Scholarships in Pakistan
Getting There May Be the Biggest Challenge
Pakistan frequently makes the headlines; as result, many students may not be interested in going to the region to pursue academic studies. One side borders Afghanistan while another butts up to China. As a result of its geographical location and demographics, Pakistan hosts terrorists and indigenous militant sectarian groups; is the scene of violent protests; and is facing an energy crisis. Scholarship programs that are in place are typically curtailed pending stabilization and progress. Obviously, politics, religion and history all come into play; yet, these factors also ignite the imaginations of many students and scholars.
Before packing off for Pakistan, check with the United States Department of State to determine if there is a Travel Warning in place. Advisories are issued against travel in regions where there are protracted, unstable conditions and the U.S. government’s ability to assist U.S. residents is limited.
Study Urdu Language and Pakistani Culture on the Government’s Dime
Next-generation government, business, and industry leaders realize that succeeding in the global business, communications and intelligence network requires international know-how. The key is ensuring that future decision-makers gain international experience in areas of the world still critical to national security, such as Pakistan and other areas of the Middle East, where language, culture and religion remain strikingly foreign to our sensibilities.
Global business leaders and government officials need customized foreign language skills and experience in diverse cultural settings in order to compete on an international scale. Enter the David L. Boren Scholarships. This scholarship program is run by the National Security Education Program, and recipients must be willing to pay back the scholarship with a term of service with the federal government. Applicants must be undergraduate students who are studying an advanced language and culture studies or a discipline such as business, law, the sciences or agriculture. They also should identify how their study abroad program, as well as their future career goals, will contribute to U.S. national security. Scholarships of up to $20,000 are awarded for up to a year of study abroad. Boren Fellowships of up to $30,000 allow U.S. graduate students to study abroad for 12 weeks to 24 months.
Post-graduate students working on a doctoral degree or Ph.D. scholars who would benefit from conducting research in various locations in the Middle East, including Pakistan, may be eligible for fellowships from the Council of American Overseas Research Centers. The program is run by a consortium of two dozen American institutions under the umbrella of American Institute of Pakistan Studies. Applicants must be able to do research at partner, overseas institutions. Applicants are reviewed on the basis of academic background, research proposal, faculty recommendation and financial need. Awards can range from $3,000 to $25,000. The goal of the program is to foster communication, and there is an archeological component, too.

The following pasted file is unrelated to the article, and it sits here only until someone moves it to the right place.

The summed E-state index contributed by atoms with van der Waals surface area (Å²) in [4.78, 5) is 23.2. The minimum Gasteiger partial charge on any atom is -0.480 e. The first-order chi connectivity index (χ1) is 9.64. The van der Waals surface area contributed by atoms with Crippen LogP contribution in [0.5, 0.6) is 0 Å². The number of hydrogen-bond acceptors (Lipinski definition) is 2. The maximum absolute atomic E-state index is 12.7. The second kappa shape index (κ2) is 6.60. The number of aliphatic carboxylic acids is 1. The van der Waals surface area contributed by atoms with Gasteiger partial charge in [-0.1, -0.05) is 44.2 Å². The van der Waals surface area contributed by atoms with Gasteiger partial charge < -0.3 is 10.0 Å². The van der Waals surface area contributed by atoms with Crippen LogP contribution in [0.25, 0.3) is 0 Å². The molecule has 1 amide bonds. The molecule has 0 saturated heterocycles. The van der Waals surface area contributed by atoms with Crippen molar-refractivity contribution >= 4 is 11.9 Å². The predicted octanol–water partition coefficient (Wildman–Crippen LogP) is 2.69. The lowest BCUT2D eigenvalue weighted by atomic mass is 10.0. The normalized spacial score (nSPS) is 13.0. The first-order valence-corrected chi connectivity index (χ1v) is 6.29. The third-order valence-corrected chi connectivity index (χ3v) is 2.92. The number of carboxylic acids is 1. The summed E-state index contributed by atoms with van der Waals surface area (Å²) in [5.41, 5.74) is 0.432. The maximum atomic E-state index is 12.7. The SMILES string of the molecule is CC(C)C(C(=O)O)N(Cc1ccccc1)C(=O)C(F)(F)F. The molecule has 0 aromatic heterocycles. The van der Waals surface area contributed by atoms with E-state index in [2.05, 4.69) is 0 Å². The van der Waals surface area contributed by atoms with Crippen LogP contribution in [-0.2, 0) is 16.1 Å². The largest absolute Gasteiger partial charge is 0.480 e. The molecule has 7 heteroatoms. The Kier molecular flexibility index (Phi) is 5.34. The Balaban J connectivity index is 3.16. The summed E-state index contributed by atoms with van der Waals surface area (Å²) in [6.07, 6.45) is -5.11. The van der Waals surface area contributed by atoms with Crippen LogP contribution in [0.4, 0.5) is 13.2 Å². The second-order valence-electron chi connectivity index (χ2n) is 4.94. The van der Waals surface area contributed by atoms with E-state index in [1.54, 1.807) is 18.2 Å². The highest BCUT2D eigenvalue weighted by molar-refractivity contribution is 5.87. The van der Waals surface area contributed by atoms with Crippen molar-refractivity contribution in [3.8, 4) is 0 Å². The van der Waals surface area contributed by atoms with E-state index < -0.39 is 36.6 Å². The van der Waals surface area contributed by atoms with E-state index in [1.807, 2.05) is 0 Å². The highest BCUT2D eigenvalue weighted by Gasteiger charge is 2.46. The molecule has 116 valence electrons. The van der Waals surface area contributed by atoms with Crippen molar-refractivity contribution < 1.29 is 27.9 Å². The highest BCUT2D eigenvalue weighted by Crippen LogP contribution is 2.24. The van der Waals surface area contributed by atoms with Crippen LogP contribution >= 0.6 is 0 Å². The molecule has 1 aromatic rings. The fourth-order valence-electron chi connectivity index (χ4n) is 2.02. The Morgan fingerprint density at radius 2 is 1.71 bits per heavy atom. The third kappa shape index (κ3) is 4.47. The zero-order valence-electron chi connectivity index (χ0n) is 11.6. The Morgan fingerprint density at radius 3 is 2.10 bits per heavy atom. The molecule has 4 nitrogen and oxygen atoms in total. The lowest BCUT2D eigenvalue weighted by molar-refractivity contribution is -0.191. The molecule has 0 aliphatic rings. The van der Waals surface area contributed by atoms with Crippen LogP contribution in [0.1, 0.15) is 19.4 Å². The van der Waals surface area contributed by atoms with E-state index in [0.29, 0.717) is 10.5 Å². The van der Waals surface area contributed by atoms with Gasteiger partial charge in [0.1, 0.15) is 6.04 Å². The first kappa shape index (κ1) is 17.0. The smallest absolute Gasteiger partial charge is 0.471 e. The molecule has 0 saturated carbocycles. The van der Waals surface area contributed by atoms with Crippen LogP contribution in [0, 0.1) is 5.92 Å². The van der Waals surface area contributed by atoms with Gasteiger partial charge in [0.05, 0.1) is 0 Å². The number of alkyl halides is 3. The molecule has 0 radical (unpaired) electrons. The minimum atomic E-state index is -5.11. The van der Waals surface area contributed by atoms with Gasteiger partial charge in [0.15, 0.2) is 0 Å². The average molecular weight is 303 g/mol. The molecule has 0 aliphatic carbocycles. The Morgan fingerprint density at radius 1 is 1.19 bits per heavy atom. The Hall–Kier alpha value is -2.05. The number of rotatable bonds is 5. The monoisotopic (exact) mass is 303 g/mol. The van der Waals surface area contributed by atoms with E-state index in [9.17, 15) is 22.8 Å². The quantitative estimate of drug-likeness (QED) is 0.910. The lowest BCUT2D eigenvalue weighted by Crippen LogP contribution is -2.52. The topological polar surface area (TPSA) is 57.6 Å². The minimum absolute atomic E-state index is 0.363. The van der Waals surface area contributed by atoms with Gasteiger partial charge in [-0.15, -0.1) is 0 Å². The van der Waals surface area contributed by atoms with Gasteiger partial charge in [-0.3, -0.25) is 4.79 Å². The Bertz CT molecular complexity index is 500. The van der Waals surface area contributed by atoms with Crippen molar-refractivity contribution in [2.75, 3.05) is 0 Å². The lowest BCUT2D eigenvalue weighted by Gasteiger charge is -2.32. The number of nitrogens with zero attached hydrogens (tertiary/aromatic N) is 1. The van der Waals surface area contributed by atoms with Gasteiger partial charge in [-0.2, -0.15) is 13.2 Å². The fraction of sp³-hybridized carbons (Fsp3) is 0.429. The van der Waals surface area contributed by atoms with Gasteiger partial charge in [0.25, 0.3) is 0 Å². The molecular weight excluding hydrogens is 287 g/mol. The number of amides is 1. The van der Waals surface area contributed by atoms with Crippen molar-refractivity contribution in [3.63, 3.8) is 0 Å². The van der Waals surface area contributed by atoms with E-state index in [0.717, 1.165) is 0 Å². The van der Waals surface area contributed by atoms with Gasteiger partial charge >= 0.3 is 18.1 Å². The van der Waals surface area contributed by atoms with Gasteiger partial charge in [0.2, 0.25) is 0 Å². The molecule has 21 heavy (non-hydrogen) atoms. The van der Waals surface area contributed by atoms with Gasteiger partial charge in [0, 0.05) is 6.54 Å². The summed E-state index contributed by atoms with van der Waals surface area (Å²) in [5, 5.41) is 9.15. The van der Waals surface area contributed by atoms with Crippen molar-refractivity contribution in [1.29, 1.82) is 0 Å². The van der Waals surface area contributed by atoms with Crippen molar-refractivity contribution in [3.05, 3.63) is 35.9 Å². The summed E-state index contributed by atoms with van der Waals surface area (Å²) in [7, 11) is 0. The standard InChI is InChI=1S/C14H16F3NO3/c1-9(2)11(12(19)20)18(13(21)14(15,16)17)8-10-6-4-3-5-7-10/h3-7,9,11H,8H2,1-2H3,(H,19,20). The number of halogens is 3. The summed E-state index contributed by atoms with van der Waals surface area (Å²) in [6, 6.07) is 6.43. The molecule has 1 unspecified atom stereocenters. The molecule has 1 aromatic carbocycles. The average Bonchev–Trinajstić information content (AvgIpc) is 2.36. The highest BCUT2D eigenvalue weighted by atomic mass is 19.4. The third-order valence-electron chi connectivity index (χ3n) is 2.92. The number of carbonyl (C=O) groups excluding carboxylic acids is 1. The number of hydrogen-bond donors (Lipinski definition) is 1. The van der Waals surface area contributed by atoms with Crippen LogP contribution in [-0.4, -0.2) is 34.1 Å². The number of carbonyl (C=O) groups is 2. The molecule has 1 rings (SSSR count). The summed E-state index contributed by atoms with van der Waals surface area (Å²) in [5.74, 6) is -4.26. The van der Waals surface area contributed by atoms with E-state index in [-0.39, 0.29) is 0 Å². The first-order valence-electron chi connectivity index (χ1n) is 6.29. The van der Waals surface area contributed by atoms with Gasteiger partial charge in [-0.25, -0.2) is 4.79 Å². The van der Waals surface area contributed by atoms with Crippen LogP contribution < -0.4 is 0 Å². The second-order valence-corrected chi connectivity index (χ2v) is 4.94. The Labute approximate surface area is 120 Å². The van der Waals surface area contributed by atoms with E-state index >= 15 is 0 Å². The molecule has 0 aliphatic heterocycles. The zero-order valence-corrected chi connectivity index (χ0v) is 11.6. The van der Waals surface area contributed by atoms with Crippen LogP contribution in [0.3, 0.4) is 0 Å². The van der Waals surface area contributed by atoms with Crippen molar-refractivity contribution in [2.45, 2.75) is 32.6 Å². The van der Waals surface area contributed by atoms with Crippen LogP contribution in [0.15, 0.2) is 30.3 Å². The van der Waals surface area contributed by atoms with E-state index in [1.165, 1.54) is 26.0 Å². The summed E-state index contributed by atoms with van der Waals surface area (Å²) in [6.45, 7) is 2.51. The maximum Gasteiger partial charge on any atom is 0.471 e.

The Fulbright Scholarship Program provides outstanding students an opportune chance to apply for one of the most prestigious scholarships in the world. Applicants are judged on academic standing and proposed research or project. Fulbright Scholars are most noted for their contributions to international education by providing teaching and lecturing programs. Interested candidates must go through their international study abroad advisor in order to apply for the scholarships. Be advised: The Fulbright Scholarship program in Pakistan has been suspended due to political and social unrest, but may become re-established in the future. Awards are in the form of monthly stipends that cover housing and expenses. Amounts vary depending on the nature of the program.
University of California-Berkeley’s Center for South Asia Studies provides an Urdu Language Fellowship Program that was historically offered in Pakistan, but has been based in India since 2002 due to federal Travel Warnings. When political conditions calm, the program will be reinstated in Pakistan, where Urdu is the native language. Fellowships are about eight months long and cover airfare, tuition (in India currently), and a monthly spending stipend. Applicants must have an intermediate grasp of Urdu to be considered. These are open to students throughout the U.S. and are highly competitive.